This is something I’m extremely curious about. Does anyone know what percent they take?
I’ve worked through recruitment agencies frequently and my paychecks have come from them, not the brand I was reporting to every day. I’ve always wanted to know what the brand is actually will to pay the recruiter for me when I’m only seeing x amount. When I work outside an agency should I be asking for a higher rate?
If you are working through a recruiting agency on a contract as a temporary placement, the agency typically has a bill rate (amount billed to the contract employer) and a pay rate (amount paid to the temporary employee). The average bill rate is usually the total of the pay rate plus an additional 20%. The 20% usually covers the employer’s portion of Social Security taxes, paycheck processing i.e. administrative expenses associated with check processing or direct deposit such as tabulating & recording withholding taxes, the commission fees to the agency, and any other benefit(s) that may be offered through the agency. The bill rate may be negotiated a little lower if the contract employer is a high-volume user (meaning they have a lot of temporary placements) or it may be higher if the placement is for a unique skill set (such as tri-lingual French/Japanese/English administrative assistant). Even at a 20-25% markup, it is often less expensive for an employer to use temporary contract associates than making the commitment to provide standard benefits such as medical insurance and vacation time which can increase the actual cost of a full-time employee 45-65% above the salary paid to the employee. If your paycheck is coming through the agency, you are an employee of the agency who has allocated you to an assignment, not a direct employee of the “brand” that has a contract with the agency. Some companies use “temp to hire” contracts for a tryout before making a long term commitment. There are usually additional commission agreements for a placement that goes from temp to full-time- meaning your paycheck would then be coming directly from the “brand”, not the recruitment agency. Working outside an agency, i.e. independent freelance billed directly by you, you may want to increase your rate enough to include the employer’s portion of Social Security taxes, because you will be held accountable for it come tax time.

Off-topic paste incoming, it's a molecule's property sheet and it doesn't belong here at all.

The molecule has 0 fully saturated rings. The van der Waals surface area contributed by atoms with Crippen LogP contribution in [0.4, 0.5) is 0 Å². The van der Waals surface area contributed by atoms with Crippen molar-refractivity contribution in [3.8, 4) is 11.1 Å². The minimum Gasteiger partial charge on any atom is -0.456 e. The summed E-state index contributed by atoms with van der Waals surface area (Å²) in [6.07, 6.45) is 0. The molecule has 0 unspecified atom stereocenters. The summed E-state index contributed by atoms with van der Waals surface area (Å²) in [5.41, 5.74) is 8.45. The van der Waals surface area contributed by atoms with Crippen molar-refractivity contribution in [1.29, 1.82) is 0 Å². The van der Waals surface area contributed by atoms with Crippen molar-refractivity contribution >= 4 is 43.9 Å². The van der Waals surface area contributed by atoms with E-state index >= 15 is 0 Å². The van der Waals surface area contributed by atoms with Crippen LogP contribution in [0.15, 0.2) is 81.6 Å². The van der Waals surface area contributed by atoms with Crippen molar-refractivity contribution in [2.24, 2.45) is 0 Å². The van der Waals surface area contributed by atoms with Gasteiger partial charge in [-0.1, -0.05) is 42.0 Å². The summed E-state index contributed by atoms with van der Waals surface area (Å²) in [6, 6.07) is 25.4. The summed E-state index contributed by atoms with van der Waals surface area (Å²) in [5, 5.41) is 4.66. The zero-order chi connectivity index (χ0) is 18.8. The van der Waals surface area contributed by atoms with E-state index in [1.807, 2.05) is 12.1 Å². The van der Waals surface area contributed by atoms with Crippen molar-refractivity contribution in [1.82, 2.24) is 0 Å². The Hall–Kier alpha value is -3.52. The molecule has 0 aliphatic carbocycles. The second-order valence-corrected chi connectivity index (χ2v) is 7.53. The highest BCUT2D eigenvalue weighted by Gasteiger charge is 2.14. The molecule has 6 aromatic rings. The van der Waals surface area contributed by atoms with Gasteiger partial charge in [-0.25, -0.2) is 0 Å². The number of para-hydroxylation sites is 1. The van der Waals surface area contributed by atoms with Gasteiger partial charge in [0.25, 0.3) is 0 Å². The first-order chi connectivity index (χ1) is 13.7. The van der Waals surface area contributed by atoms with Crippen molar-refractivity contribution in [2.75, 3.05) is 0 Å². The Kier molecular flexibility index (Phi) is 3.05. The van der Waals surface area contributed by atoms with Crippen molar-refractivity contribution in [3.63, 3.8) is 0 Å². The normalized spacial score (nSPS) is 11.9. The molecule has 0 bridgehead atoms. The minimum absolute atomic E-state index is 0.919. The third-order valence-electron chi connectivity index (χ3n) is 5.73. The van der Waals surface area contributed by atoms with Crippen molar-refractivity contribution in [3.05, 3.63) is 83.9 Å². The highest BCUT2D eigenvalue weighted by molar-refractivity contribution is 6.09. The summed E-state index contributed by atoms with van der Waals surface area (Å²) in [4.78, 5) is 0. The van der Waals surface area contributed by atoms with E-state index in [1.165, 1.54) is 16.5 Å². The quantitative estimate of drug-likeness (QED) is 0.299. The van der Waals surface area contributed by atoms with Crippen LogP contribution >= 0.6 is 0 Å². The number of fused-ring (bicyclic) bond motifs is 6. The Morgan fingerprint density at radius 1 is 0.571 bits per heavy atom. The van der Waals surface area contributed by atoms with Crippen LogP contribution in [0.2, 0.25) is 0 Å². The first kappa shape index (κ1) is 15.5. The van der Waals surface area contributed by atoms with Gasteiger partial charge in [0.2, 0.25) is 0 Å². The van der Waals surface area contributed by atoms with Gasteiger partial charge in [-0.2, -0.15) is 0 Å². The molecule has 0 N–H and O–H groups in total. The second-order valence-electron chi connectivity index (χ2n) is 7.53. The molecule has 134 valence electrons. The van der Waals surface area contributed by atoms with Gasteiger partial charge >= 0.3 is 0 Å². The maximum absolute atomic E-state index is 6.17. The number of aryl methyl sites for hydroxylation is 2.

Thank you for the detailed explanation!